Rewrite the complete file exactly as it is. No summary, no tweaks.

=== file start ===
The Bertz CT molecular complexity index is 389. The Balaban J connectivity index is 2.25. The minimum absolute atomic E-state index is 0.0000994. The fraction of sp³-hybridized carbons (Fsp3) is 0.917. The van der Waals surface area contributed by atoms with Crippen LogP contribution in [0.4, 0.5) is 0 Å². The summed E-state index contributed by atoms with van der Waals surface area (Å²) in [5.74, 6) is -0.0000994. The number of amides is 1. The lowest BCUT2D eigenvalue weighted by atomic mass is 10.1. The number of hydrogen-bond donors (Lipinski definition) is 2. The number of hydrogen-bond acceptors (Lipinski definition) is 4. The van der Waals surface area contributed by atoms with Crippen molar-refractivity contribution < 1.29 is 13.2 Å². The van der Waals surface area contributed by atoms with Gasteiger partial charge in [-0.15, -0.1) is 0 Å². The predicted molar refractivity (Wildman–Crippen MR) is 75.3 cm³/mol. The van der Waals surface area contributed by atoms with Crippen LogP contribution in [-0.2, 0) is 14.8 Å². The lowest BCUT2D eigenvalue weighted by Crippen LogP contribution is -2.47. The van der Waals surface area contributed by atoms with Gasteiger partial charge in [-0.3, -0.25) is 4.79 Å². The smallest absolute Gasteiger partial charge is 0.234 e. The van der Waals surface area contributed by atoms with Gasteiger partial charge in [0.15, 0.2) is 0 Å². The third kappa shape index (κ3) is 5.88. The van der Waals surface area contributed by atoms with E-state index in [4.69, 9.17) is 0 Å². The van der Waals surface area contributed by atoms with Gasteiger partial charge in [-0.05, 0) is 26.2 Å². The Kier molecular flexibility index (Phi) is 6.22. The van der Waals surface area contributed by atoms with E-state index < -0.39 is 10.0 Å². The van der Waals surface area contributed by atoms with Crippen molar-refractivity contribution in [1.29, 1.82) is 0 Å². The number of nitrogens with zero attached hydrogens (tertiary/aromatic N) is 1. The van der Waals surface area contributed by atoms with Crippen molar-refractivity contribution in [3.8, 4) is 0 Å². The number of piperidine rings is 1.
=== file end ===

The Bertz CT molecular complexity index is 389. The Balaban J connectivity index is 2.25. The minimum absolute atomic E-state index is 0.0000994. The fraction of sp³-hybridized carbons (Fsp3) is 0.917. The van der Waals surface area contributed by atoms with Crippen LogP contribution in [0.4, 0.5) is 0 Å². The summed E-state index contributed by atoms with van der Waals surface area (Å²) in [5.74, 6) is -0.0000994. The number of amides is 1. The lowest BCUT2D eigenvalue weighted by atomic mass is 10.1. The number of hydrogen-bond donors (Lipinski definition) is 2. The number of hydrogen-bond acceptors (Lipinski definition) is 4. The van der Waals surface area contributed by atoms with Crippen molar-refractivity contribution < 1.29 is 13.2 Å². The van der Waals surface area contributed by atoms with Gasteiger partial charge in [-0.15, -0.1) is 0 Å². The predicted molar refractivity (Wildman–Crippen MR) is 75.3 cm³/mol. The van der Waals surface area contributed by atoms with Crippen LogP contribution in [-0.2, 0) is 14.8 Å². The lowest BCUT2D eigenvalue weighted by Crippen LogP contribution is -2.47. The van der Waals surface area contributed by atoms with Gasteiger partial charge in [-0.3, -0.25) is 4.79 Å². The smallest absolute Gasteiger partial charge is 0.234 e. The van der Waals surface area contributed by atoms with Gasteiger partial charge in [0.15, 0.2) is 0 Å². The third kappa shape index (κ3) is 5.88. The van der Waals surface area contributed by atoms with E-state index in [4.69, 9.17) is 0 Å². The van der Waals surface area contributed by atoms with Gasteiger partial charge in [-0.05, 0) is 26.2 Å². The Kier molecular flexibility index (Phi) is 6.22. The van der Waals surface area contributed by atoms with E-state index < -0.39 is 10.0 Å². The van der Waals surface area contributed by atoms with Crippen molar-refractivity contribution in [1.29, 1.82) is 0 Å². The number of nitrogens with zero attached hydrogens (tertiary/aromatic N) is 1. The van der Waals surface area contributed by atoms with Crippen molar-refractivity contribution in [3.8, 4) is 0 Å². The number of piperidine rings is 1.